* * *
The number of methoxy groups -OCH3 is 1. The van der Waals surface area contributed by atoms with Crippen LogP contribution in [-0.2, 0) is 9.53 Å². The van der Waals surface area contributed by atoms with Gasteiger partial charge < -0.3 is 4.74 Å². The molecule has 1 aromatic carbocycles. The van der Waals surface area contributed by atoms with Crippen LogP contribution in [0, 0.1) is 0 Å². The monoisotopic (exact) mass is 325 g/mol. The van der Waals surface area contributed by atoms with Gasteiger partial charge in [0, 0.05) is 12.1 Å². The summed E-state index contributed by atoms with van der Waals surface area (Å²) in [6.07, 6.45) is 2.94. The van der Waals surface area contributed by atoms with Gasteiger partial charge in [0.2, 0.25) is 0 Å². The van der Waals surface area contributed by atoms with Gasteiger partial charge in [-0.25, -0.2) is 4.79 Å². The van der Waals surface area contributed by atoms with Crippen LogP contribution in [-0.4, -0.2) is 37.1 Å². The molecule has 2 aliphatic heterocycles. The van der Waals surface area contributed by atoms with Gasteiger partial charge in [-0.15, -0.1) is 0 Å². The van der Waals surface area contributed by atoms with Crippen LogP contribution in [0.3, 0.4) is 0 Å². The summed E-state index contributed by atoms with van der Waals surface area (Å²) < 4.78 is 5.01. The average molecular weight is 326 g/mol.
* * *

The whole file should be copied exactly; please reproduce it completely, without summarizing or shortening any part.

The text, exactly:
The number of methoxy groups -OCH3 is 1. The van der Waals surface area contributed by atoms with Crippen LogP contribution in [-0.2, 0) is 9.53 Å². The van der Waals surface area contributed by atoms with Gasteiger partial charge < -0.3 is 4.74 Å². The molecule has 1 aromatic carbocycles. The van der Waals surface area contributed by atoms with Crippen LogP contribution in [0, 0.1) is 0 Å². The monoisotopic (exact) mass is 325 g/mol. The van der Waals surface area contributed by atoms with Gasteiger partial charge in [0, 0.05) is 12.1 Å². The summed E-state index contributed by atoms with van der Waals surface area (Å²) in [6.07, 6.45) is 2.94. The van der Waals surface area contributed by atoms with Gasteiger partial charge in [0.2, 0.25) is 0 Å². The van der Waals surface area contributed by atoms with Gasteiger partial charge in [-0.25, -0.2) is 4.79 Å². The van der Waals surface area contributed by atoms with Crippen LogP contribution in [-0.4, -0.2) is 37.1 Å². The molecule has 2 aliphatic heterocycles. The van der Waals surface area contributed by atoms with Gasteiger partial charge in [-0.15, -0.1) is 0 Å². The van der Waals surface area contributed by atoms with Crippen LogP contribution in [0.3, 0.4) is 0 Å². The summed E-state index contributed by atoms with van der Waals surface area (Å²) < 4.78 is 5.01. The average molecular weight is 326 g/mol.